Russian armies around the Pomeranian seaport of Colberg had failed to take the city but had reduced it to starvation, and they took up winter quarters in Pomerania. Frederick withdrew into an entrenched camp in Silesia, where his enemies refused to risk an attack. Then Frederick was blessed by good luck. On January 5, Russia's empress, Elizabeth, died. She was succeeded by Peter III, a 33-year-old grandson of Peter the Great on his mother's side, who saw himself as German, disliked Russia and was a great admirer of Frederick. On February 23 he declared an end to the war against Frederick. In Frederick's Brandenburg-Prussia it was seen as a miracle (to be remembered during World War II – the miracle that Goebbels and Hitler had in mind when Franklin Roosevelt died in 1945). Peter put Russia's armies on Frederick's side. Making former allies into enemies and former enemies into allies in the middle of a war was awkward. But for Sweden it was an opportunity to abandon a war from which they had lost hope of gains, and on May 22 the Swedes made peace with Frederick.

On June 28 a military coup overthrew Peter III and placed his wife, Catherine II, on the throne, and she declared Russia's neutrality. Maria Theresa, suffering from the loss of Russia as an ally and receiving little help from France, was also ready for negotiations. Also, her military was exhausted and she was without money. She saw no hope of defeating Frederick and sent him representatives to discuss an end to the war.

By now the war had also impoverished Great Britain's treasury, and Britain's political leaders saw the time as right to negotiate. On February 10, 1763, Britain, Spain and France signed the Treaty of Paris, and on February 15, Austria and Brandenburg-Prussia signed the Peace of Hubertusburg.

Frederick had successfully defended his hold on Silesia. Austria had gained nothing. France lost all of its possessions in the Americas to the British – except for some small islands in the Caribbean and on the St. Lawrence River. It also lost its African colony by the Senegal River to the British, and it agreed to pull out of India. The royal French government was also deeply in debt, which would contribute to a coming revolution. The war also impoverished Britain's treasury, which would impact the British government's policy toward the king's American colonies.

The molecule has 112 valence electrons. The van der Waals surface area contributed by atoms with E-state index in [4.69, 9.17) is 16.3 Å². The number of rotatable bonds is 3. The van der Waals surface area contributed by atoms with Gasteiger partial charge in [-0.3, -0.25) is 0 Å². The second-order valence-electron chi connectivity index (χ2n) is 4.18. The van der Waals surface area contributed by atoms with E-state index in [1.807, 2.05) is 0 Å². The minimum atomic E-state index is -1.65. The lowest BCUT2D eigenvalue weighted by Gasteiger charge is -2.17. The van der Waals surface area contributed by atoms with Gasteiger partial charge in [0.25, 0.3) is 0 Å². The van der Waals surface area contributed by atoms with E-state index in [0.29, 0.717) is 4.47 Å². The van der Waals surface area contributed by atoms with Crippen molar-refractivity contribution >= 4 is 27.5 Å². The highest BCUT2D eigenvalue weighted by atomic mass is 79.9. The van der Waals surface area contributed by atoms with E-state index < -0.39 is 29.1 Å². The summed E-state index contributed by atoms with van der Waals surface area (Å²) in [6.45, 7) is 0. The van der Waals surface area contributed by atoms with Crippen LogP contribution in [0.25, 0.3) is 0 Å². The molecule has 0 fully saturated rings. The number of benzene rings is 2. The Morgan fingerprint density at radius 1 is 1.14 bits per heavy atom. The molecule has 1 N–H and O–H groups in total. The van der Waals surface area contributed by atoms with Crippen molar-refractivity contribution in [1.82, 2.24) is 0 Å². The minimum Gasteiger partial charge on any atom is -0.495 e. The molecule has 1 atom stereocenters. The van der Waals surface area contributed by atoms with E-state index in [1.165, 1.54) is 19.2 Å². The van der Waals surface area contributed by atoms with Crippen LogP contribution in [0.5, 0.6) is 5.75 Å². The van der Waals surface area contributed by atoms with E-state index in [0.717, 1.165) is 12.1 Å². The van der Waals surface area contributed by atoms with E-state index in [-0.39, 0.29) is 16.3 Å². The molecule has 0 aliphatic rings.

Catherine the Great: Empress of Russia, Public Broadcasting (PBS), 2006

A History of Modern Germany, 1648–1840, Hajo Holborn, 1967

The Acien Regime in Europe, 1648–1789, by E N Williams, The Bodley Head, 1970

Germany under the Old Regime, 1600-1790, by John G Gagliardo, 1991

A History of the Habsburg Empire, 1526–1918, by Robert A Kann, University of California Press, 1980

The War of Austrian Succession, 1740–1748, by M S Anderson, Browning, Reed, 1995

Frederick the Great and the Seven Years' War, by F W Longman, ninth edition, Longman, Green and Company, 1908

Great and Noble Scheme, the Tragic Story of the Expulsion of the French Acadians from the American Homeland, by John Mack Faragher, 2005

Frederick the Great: King of Prussia, by David Fraser, 2000.

The Rise of the European Powers, 1679 -1793, by Jeremy Black, published by Edward Arnold, 1990

Rise and Fall of the Great Powers, Chapter 3, Paul Kennedy, 1987